Anonymous rita said...

Jimminy Christmas! That is scary stuff. It brings to mind one of my lines in the play...."Percival, even in ones darkest hour, the Sun is just beyond the horizon." :)

09 August, 2009 11:07  
Blogger Infidel753 said...

Perhaps Sawdusters can adapt one of Lumley's novels for the stage? No doubt the prop department has a few sets of fangs available..... Not exactly their usual cup of tea, though. :-)

09 August, 2009 17:13  
Blogger mendip said...

Great review - thanks. Will try to check Lumley's tales out. Might I also suggest the font from which so much else flows - Stoker's Dracula.

10 August, 2009 05:03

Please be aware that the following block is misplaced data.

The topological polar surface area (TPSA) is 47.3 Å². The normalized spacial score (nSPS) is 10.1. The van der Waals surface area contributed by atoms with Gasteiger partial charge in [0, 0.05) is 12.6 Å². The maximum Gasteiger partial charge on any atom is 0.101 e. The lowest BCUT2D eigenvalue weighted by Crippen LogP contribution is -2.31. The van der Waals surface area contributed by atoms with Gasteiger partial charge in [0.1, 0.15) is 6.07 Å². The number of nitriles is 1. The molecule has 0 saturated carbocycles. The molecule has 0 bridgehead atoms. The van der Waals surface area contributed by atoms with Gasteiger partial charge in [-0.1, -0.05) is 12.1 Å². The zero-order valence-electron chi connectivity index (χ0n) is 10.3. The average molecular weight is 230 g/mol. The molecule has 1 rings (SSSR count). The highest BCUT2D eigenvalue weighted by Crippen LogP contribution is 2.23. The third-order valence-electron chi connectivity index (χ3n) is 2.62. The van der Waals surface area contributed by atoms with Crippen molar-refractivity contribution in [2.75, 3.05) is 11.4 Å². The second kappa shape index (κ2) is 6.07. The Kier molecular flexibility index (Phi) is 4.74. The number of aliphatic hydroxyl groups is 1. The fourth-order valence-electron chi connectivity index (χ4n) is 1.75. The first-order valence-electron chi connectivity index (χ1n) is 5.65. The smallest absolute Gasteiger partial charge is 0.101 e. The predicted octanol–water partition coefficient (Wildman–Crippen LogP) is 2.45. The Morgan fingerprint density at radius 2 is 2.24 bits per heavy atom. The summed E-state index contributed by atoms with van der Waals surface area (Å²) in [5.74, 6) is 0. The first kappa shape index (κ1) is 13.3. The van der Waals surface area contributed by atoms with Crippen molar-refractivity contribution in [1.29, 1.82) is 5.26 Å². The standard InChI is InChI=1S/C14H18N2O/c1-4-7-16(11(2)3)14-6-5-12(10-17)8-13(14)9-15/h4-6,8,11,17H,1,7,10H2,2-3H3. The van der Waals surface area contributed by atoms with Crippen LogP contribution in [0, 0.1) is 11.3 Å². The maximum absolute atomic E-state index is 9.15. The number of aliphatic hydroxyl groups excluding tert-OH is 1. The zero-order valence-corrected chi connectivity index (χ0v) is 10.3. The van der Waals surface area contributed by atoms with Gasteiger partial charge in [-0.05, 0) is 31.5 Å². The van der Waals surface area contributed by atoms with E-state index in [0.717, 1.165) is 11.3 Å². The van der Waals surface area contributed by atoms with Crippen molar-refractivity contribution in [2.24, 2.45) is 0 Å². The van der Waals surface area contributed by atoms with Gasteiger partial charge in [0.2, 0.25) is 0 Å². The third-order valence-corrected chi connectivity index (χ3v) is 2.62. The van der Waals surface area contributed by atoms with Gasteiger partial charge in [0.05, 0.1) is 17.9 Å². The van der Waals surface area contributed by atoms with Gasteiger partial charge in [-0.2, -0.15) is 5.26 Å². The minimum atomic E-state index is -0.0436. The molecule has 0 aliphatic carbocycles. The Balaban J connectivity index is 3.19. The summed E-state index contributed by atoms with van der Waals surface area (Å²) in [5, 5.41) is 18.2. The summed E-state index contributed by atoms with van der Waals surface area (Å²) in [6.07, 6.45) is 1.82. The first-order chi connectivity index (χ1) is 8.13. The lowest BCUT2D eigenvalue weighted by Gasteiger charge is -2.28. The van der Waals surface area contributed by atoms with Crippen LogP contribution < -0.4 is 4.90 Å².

Blogger Infidel753 said...

Dracula is definitely on my to-read list. Not at all a "sensitive New-Age vampire", from what I've heard.

10 August, 2009 07:07  
Blogger North Northwester said...

I'm a vampire fiction fan though I have to say I grew bored with Necroscope a couple of decades ago - but perhaps, given what you've written today, perhaps I should get un-bored and try it again.


Have you read Anno Dracula - now THAT'S entertainment...

10 August, 2009 12:20  
Blogger Infidel753 said...

Have you read Anno Dracula - now THAT'S entertainment...

Just looked it up -- sounds interesting. Thanks for the recommendation.

10 August, 2009 13:46